We live in an age where linear thinking is encouraged from the moment we learn how to talk.Our education systems teach us to act like sponges, absorbing as much information as possible and regurgitating it when needed. This approach creates a 2-dimensional workforce that can learn and remember countless pieces of information, but not necessarily understand it. Why is this a problem though? It works, no? Well, it works for a society that encourage people to operate on a reactionary basis, essentially stifling the ability to think effectively. A more effective approach will teach people how to think rather than what to think.

Prior to the birth of the Digital Age in the early 1980s, we lived in a society where playing catch-up and reacting to situations was often seen as the optimal solution to a problem rather than identifying the problem’s root cause, understanding its systemic nature and ultimately finding a sustainable solution. For example, if your toaster stops working, what do you do? Do you immediately bring it back to the shop to see what's wrong? Maybe a better solution would involve plugging in a different electrical item to see if the outlet itself is working. If not, then examine the other outlets around the house to see if the same issue applies. The next step may be to check the fuse box to see if anything looks out of place? This logical approach requires systems thinking. Those who have internalised this kind of logic would think it trivial to examine the system as a whole in this example but fundamentally this problem-solving methodology is at the core of more complex transformational issues as organisations seek to develop in a sustainable way.

As the Digital Age gathers pace exponentially, our educational systems, unfortunately, don’t place nearly enough emphasis on systems thinking. Whilst we have seen some piecemeal progress here and there in recent times, systems thinking is still far from its rightful place at the heart of our education and learning systems. Learning to code is a great way to fill this gap.

Coding forces you to engage with structures and concepts to create a system that is many times greater than the individual parts. But the benefit from learning to code isn’t confined to the ability to code itself. The key benefit lies in the systems thinking mentality you gain as a by-product of coding. Coding begins to demystify the digital world by breaking its components down into bite-sized chunks, thereby revealing it as a system that is not impossible to work with. The digital world is structured with different parts and rules that almost anyone can learn to use in their daily lives. Nothing needs to feel hidden from you. Comparing the digital world to a car, you don’t need to be able to build a car from scratch, or even rebuild an engine. However, having a passing familiarity with the elements of a car that gets you from A to B vastly improves the experience you have with your car especially if you encounter a problem. Understanding the concept of engines, how to change a tyre, refuel or check your oil can improve the experience you have with your car. This type of awareness of a system and how it functions gives you the ability to better navigate the system, analysing problems and creatively resolving minor issues or setbacks that may originate structurally from that system.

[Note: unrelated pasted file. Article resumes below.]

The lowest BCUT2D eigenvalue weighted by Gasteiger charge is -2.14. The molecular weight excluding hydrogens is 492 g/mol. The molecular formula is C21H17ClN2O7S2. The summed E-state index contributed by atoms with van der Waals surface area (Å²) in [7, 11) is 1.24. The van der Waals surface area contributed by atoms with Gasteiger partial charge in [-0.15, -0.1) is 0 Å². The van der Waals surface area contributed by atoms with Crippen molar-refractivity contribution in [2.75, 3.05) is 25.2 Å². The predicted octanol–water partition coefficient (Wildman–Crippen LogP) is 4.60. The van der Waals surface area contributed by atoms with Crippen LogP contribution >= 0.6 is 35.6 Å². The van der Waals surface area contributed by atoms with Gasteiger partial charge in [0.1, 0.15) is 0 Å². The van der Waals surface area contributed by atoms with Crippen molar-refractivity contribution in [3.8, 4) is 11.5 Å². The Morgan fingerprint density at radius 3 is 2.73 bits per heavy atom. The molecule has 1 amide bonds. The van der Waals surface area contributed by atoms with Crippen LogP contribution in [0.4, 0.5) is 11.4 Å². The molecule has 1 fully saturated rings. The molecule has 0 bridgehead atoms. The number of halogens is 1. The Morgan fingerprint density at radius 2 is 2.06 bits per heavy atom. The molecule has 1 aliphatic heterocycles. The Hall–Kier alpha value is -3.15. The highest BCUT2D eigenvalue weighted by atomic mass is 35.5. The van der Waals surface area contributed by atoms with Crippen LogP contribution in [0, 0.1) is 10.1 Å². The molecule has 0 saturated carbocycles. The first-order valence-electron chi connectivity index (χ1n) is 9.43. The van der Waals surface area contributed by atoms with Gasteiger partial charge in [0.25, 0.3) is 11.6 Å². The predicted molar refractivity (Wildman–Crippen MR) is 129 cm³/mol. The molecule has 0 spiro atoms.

Systems thinking isn’t limited to personal benefits - a workforce trained in systems thinking benefits employers, the organisation and the economy at large as well. For example, an employee’s deeper understanding of social media will help to increase company engagement with service users. In addition, a deeper appreciation of search engines by employees will improve the organisation’s search engine rankings. Perhaps simply encouraging employees to access, explore and learn new digital skills online at a more rapid pace will improve their creativity, and improve the organisation’s productivity. As Pablo Picasso said, “Everything you can imagine is real”. The list goes on.

If basic systems thinking is allowed to seep into the culture of an organisation it will improve the long-term sustainability of that organisation and improve various aspects of its employee’s lives. The need to create is one of the deepest yearnings of the human soul and people are one of the key ingredients for organisations to begin their process of Digital Transformation into a sustainable future.

Contributions from: Mahmed Ibrahm, Tom Maher, Diarmuid Ó Muirgheasa & Stephen Mc Allister of [the academy_of_code].

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